Don't worry about it. They are crap, and many teachers I know, who I consider to be excellent, have received poor observations. I'm pretty sure if I'm Ofsteded this year (as is likely) that I won't receive great observation feedback due to the challenging nature of most of my classes. (Particularly now Brigit is saying that classes who 'lack motivation' will be generally judged as RI).

I could be as all singing, all fucking dancing as Keith Chegwin and most of my classes will still shrug, say, 'Yeah, whatever' and struggle to raise much motivation. This is partly down to their lack of ability, partly down to their apathy and partly down to their 'too cool for school' attitude. It worries me slightly that it is now all about 'independent learning' and not 'too much teacher input'. Without a shed load of teacher input my classes will learn bugger all independently, to be frank.

Like you, OP, I reckon I've made great progress with most classes - but I'll still get a sniffy observation about everything that's wrong.

Startail Tue 12-Mar-13 21:36:33

The new Ofsted framework stinks, it seems impossible to please them.

Wolfiefan Tue 12-Mar-13 21:39:37

Oh shit. Observation coming up! Anyone care to link to new OFSTED criteria so I can get better than "meh!"

deleted203 Tue 12-Mar-13 21:45:51

I can't do links (see...I shall fail on use of IT!) If you google it there's plenty of stuff on it though.

Wolfiefan Tue 12-Mar-13 21:48:53

I'm becoming resigned to the fact that whatever I do will NEVER be bloody good enough for SLT (even if they can't tell me what I could actually have done better!)
<bloody bonkers emoticon!>

BackforGood Tue 12-Mar-13 23:33:49

Wolfie - I've just remembered. I had been observed (taking a class I'd never taught before, for a subject that wasn't exactly at my fingertips - just set up so they could watch me) and found to be 'satisfactory' once, so, I thought I'd show keen and asked what I could have done better. The HT decided she would demonstrate what I could have done. She must have spent the whole weekend making all these resources (for the 1 lesson she was going to teach that term), then spent 3 hours on the Monday night rearranging this other poor teacher's classroom, and setting up the room as she wanted it, then the lesson was observed by 2 other members of the SMT, and myself. We were all told we must look exactly for the points on the OFSTED form of the time and only mark against them. It came out on all 3 observers' sheets, as UNSatisfactory. grin It was so hard to not crack my face when we gave the feedback. Even if it had been outstanding, it was, of course, completely flawed, as it would be physically impossible to put 10 hours preparation into every lesson, even if you wanted to! I don't think she ever offered to help anyone by modelling a lesson since then wink

Rowlers Tue 12-Mar-13 23:47:41

I have had similar experience, having never got any other feedback than good or outstanding in the past. I don't want to panic anyone but, my ht is making me go through a 'programe' where i am to be observed on numerous occasions by various people, be 'coached' etc etc to ensure i am doing a proper job. My whole department as well as myself, is seething with rage about it. I'm certainly not the best teacher in the world but i do have a reputation for being quite good. No matter. It's now all about schools being able to show what thay have done to ensure everyone is always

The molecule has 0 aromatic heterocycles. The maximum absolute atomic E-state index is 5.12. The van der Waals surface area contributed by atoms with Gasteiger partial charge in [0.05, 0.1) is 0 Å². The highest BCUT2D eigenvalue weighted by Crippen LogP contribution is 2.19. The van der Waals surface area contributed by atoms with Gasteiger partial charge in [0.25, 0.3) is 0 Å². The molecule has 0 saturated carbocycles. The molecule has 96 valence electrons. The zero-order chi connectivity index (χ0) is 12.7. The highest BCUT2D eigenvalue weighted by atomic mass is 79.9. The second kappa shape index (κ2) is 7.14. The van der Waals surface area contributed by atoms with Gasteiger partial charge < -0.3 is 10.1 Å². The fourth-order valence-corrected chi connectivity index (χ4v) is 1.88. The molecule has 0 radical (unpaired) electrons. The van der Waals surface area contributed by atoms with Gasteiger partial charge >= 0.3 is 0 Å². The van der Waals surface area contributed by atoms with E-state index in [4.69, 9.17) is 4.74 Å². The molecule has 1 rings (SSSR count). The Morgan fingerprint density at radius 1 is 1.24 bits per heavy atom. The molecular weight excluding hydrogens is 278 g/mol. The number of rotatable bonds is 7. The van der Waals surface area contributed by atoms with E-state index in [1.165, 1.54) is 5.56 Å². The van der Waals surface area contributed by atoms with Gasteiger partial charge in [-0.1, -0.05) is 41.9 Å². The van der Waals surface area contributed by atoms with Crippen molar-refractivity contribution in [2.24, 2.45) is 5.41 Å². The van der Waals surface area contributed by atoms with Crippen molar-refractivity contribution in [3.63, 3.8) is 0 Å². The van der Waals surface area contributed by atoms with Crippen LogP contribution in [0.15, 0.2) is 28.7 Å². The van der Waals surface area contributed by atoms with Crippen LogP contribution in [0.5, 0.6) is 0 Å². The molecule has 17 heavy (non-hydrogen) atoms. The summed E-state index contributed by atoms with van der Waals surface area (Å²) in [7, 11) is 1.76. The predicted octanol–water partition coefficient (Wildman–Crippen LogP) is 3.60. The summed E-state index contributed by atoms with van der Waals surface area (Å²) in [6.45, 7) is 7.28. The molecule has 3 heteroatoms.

outstanding. Thinking of leaving it has upset and stressed me so much.

partystress Wed 13-Mar-13 19:43:01

Rowlers you are right - leaders feel they will be seen as failing to lead if they do not have an unsatisfactory teacher that they are working on. It is like the mad, brutal, target driven, hard sales firms who sack the bottom 10% salespeople every year....regardless of whether they are actually doing a great job: there has to be someone being sacked (or in the case of teaching, 'supported') to keep everyone else keen and hungry. It is awful and the stress and anger it causes must filter through to the children, not to mention the DCs and DPs of the teachers sad. Hope you are released from your 'programme' v soon.

BackforGood Wed 13-Mar-13 20:03:45

That's awful Rowlers sad.
I'm son glad to be out of it, and that's what's so sad - I don't know a teacher over 40 who wouldn't get out if they got the chance sad

BackforGood Wed 13-Mar-13 20:03:57


Rowlers Wed 13-Mar-13 21:43:48

It's a terrible state of affairs which I fear will be widespread before too long as HTs realise they will not get good / outstanding if they are not seen to be acting.
I am relatively lucky as I am, in fact, despite the loony HT's view, pretty good at what I do, and will bounce back. The kids in school tell me I'm good and ask if I'm teaching them next year etc. As I said, all my other observed lessons have always been good / outstanding. I clearly had an "off" day!
There are more in my school in this position, who perhaps aren't as strong in the classrooom. How is this supporting them? It's only causing huge amounts of stress.
Leadership teams are, in my view, badly out of touch with the reality of teaching even a full day let alone a full week.
And Ofsted? Well they clearly can have no clue! The criteria for lesson observations are impossible to keep up long term and we run the risk of learning becoming painfully homogonised.

wild Wed 13-Mar-13 22:30:37

rowlers my school is the same. I'm new in, so fairly impervious, but have colleagues, really experienced, good teachers, who are now nervous wrecks with no confidence, which is obviously fatal in the classroom.
I was observed today. Don't know the outcome but I teach R and observer has never taught lower than Y4. She did say that watching me confirmed she'd never want to come that far down the school!